Tips & Insights from the Vacation Rental Cleaner:

Cleaning – What is expected of guests?

In my five years as a vacation rental cleaner in Kailua, one of my favorite aspects of the job was when I had the opportunity to welcome and then see off the guests. It was exciting meeting people from so many different places and varied backgrounds, and I loved seeing the transformation they underwent from when they first arrived (stressed and overwhelmed) to when they left (so much more relaxed and carefree).

Vacation Rental Cleaner
Vacation Rental Cleaner

When guests first arrived, one of most frequent questions they would ask me was, “What is expected of us, as far as cleaning?” I was always slightly amused by that question (I was the cleaner, after all, so they probably felt compelled to ask me) and I tried to assure them that they should just relax and enjoy our beautiful island and not worry too much about cleaning! However, there are a few guidelines that can make things easier and smoother for everyone—both the guests and the cleaners—so I thought I would share them with you, too.

Please note that each vacation rental is different and some may have specific rules or requirements, so be sure to check your agreement and/or speak to the manager about any questions you have. The following guidelines are gleaned from the way we did things at the 3 vacation rentals I cleaned. Things may be different where you stay, but if you are paying a cleaning fee, then they should be a good general rules of thumb.

Kitchen disaster
Kitchen disaster

Cleaning: What Is Expected of Guests

Most importantly: you are on vacation. Relax and take it easy! You are paying a cleaning fee for us to clean the place after you are gone and get it ready for the next guest, so you don’t need to worry about that. However, please note that, unlike hotels, vacation rental cleaners are not maids and only clean after you leave. One of the great things about a vacation rental is that it’s a comfortable home away from home. But along with that comes doing some of the cleaning you would do in your own home, such as doing dishes and taking out the trash. If you are staying for an extended period and things get messy, there should be a broom and basic cleaning supplies provided for your use, if you like.

The do’s:

  • Wash the dishes. We provide soap and a clean dish sponge (and in some cases a dishwasher). It’s ok if there’s a stray glass here or there, or you were in a hurry to get to the airport in the morning and left a cereal bowl or two, but please don’t leave a sink full of dirty dishes. We expect that most people will wash their dishes after using them, so when we are left with the “surprise” of a sink full of dirty dishes to wash, it really sets us back time-wise and can make it difficult to finish the cleaning job in time.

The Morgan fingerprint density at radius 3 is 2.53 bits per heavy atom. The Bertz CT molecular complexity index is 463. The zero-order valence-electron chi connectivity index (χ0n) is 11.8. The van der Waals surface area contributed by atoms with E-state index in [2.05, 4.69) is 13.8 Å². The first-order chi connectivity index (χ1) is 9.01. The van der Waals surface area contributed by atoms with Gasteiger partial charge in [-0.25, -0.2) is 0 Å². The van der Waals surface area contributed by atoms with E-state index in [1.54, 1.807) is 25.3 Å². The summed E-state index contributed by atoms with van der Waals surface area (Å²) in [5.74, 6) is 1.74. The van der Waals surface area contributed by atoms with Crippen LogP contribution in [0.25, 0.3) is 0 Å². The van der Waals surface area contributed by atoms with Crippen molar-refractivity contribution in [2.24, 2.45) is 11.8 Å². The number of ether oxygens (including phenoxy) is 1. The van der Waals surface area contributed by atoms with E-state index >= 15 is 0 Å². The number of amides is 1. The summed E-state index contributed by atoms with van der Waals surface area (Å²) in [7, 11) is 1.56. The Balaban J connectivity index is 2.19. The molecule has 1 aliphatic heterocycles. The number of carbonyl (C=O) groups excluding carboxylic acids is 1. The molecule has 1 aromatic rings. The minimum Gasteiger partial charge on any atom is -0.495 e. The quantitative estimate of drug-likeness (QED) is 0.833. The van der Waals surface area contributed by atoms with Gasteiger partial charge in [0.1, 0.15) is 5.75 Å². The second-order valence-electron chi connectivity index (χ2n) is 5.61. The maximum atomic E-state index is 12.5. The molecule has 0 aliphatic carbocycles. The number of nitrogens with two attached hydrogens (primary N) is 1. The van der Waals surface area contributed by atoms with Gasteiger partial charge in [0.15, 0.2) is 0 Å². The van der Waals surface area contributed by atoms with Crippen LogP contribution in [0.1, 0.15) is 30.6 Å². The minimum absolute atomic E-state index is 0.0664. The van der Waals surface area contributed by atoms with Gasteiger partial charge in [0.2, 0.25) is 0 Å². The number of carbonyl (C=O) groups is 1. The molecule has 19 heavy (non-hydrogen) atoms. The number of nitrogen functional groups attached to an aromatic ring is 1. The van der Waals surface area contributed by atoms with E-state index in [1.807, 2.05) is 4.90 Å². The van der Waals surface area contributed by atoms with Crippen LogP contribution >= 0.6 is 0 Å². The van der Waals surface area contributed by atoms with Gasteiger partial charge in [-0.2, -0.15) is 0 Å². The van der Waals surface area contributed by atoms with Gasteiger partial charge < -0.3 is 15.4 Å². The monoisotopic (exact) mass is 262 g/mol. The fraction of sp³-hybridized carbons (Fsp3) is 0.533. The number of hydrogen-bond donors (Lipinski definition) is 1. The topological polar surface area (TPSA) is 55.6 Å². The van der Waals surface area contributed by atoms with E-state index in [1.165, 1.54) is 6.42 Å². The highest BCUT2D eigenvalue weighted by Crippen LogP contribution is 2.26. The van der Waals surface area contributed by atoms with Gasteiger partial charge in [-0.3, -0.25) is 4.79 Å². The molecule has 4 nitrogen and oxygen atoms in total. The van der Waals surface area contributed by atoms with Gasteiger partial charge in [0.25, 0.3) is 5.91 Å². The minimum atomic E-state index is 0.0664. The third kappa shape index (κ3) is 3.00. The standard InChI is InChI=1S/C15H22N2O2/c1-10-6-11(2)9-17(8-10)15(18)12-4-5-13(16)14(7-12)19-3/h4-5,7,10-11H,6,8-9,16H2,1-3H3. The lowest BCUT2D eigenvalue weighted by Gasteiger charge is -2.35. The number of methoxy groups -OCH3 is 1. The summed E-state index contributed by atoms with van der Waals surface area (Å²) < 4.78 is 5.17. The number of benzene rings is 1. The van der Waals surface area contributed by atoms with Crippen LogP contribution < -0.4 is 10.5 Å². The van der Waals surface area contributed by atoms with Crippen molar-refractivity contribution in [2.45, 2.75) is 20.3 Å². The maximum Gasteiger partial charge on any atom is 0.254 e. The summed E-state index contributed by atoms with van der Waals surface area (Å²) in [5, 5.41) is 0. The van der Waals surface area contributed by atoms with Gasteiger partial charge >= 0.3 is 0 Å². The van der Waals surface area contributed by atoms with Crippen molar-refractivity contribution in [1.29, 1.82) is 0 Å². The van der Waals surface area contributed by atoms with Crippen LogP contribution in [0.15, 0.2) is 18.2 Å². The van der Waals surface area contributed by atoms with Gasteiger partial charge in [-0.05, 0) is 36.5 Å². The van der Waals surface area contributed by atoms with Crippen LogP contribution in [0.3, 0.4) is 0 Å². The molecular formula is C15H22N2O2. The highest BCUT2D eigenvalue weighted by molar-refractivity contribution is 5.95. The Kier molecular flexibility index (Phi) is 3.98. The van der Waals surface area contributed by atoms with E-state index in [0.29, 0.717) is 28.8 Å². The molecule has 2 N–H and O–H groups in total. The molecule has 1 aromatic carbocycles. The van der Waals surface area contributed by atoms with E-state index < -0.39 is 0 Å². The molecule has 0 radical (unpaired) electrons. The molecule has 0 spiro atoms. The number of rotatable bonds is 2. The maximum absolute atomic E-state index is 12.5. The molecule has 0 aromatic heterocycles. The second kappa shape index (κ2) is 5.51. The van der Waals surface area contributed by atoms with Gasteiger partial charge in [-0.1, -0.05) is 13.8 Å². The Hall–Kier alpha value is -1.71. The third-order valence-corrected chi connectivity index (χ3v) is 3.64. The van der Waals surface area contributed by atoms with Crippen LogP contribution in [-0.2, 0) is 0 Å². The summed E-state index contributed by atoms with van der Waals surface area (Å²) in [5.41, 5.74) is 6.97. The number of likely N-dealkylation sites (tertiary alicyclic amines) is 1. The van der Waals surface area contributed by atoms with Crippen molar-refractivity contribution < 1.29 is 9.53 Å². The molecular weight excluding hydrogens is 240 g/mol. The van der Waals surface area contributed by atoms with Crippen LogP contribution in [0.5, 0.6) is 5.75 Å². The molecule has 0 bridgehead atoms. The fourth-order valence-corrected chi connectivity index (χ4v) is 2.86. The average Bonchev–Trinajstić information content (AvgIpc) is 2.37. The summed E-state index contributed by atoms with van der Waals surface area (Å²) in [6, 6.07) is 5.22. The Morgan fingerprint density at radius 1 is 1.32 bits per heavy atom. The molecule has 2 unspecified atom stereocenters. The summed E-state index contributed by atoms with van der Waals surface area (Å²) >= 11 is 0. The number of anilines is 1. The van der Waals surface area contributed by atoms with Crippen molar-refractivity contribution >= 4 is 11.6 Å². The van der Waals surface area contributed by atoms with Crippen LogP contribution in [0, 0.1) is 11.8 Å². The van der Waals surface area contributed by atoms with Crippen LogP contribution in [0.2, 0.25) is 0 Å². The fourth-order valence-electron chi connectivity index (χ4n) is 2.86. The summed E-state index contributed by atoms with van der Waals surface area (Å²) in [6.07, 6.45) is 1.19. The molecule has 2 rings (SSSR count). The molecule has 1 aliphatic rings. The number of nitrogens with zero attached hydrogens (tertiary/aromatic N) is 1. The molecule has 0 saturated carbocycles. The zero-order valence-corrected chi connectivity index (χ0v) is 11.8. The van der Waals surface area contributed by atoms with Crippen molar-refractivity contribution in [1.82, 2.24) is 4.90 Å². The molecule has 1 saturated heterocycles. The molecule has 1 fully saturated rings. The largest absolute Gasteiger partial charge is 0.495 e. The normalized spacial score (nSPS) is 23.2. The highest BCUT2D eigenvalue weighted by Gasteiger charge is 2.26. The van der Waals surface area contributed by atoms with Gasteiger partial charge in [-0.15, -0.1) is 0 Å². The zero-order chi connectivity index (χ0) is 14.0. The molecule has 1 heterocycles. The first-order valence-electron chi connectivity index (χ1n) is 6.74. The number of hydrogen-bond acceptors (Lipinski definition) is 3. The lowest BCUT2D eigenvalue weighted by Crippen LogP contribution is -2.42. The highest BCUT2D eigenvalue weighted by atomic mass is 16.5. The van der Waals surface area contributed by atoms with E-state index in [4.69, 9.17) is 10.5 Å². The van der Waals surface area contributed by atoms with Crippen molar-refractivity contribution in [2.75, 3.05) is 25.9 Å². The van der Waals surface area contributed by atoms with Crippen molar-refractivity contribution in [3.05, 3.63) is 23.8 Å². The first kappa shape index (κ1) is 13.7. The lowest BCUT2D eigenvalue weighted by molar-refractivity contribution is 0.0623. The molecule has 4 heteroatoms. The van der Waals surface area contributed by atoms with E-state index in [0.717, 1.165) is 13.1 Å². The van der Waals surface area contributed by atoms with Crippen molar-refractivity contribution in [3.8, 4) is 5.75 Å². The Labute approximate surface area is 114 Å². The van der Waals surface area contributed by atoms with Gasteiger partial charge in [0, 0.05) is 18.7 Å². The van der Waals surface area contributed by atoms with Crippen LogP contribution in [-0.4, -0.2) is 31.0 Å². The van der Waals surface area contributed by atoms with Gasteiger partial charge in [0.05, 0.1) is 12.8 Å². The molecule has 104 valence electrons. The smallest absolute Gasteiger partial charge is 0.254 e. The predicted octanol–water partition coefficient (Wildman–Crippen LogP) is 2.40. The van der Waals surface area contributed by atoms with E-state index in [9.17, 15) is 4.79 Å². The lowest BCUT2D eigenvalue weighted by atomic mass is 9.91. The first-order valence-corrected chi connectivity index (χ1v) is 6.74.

• Place trash in proper receptacles, not strewn around all over the place. If the trash gets full, change the bag like you would in your own home. Most vacation rentals will have trash bags easily accessible.

The don’ts:

  • Avoid the urge to wash the towels! Many vacation rentals (like the ones I cleaned) provide white bath towels, and it’s pretty amazing how dirty and stained they get. Well-meaning guests would try to wash them for us, but oftentimes they ended up further discoloring the towels or setting the stains in when they dried them. If you are provided enough towels to use for your stay without having to wash them, then it’s better to leave the dirty ones to us so that we can properly treat the stains.
  • Don’t remove the sheets from the bed. Oftentimes, guests would collect all the bedding and put it in a pile, but it’s actually better for us if you leave them on the bed because then we’re able to tell the state of the sheets (i.e. if they need bleaching or special care, etc.) If they’re crumpled up, it’s easier to miss things. Also, hold back your urge to wash the sheets, for the same reasons as the towels.
  • Don’t hide messes. If you stained or broke something, your child had an accident on the bed, etc. please let us know. Accidents are expected to happen every now and then, and we know this. Just try to be as careful and respectful of the home as possible, but if something does happen, don’t freak out or try to cover it up. We’re going to find out at some point anyway, so it’s better to let us know upfront so it doesn’t become a last minute surprise that ends up setting us back. (P.S. The manager will be more likely to charge a fee for broken/damaged items if you hide it.)

To tip or not to tip

To tip or not to tip
To tip or not to tip

You are paying a cleaning fee, so a tip is generally not expected. However, if you are happy with the cleanliness of the place, or if things got a little crazy during your stay and you have to leave behind a big mess, then a tip is always welcome. We were happy when guests showed their appreciation by leaving us food (in good condition), by signing the guestbook, or leaving a short note. In many cases the cleaner is someone other than the manager or owner of the property, so if you think they did a good job, please give them a shout-out in any reviews.

For me, personally, one of the best “tips” was seeing how much more peaceful most people seemed after their stays. Spending time with their loved ones in the beautiful natural environment of Kailua rejuvenated them, and they appreciated the hard work we put into maintaining the place so they had a comfortable, home-like place to stay. I like to think that, in my own small way, I tried to share the spirit of aloha with every guest, and that they took a bit of that aloha back home with them.

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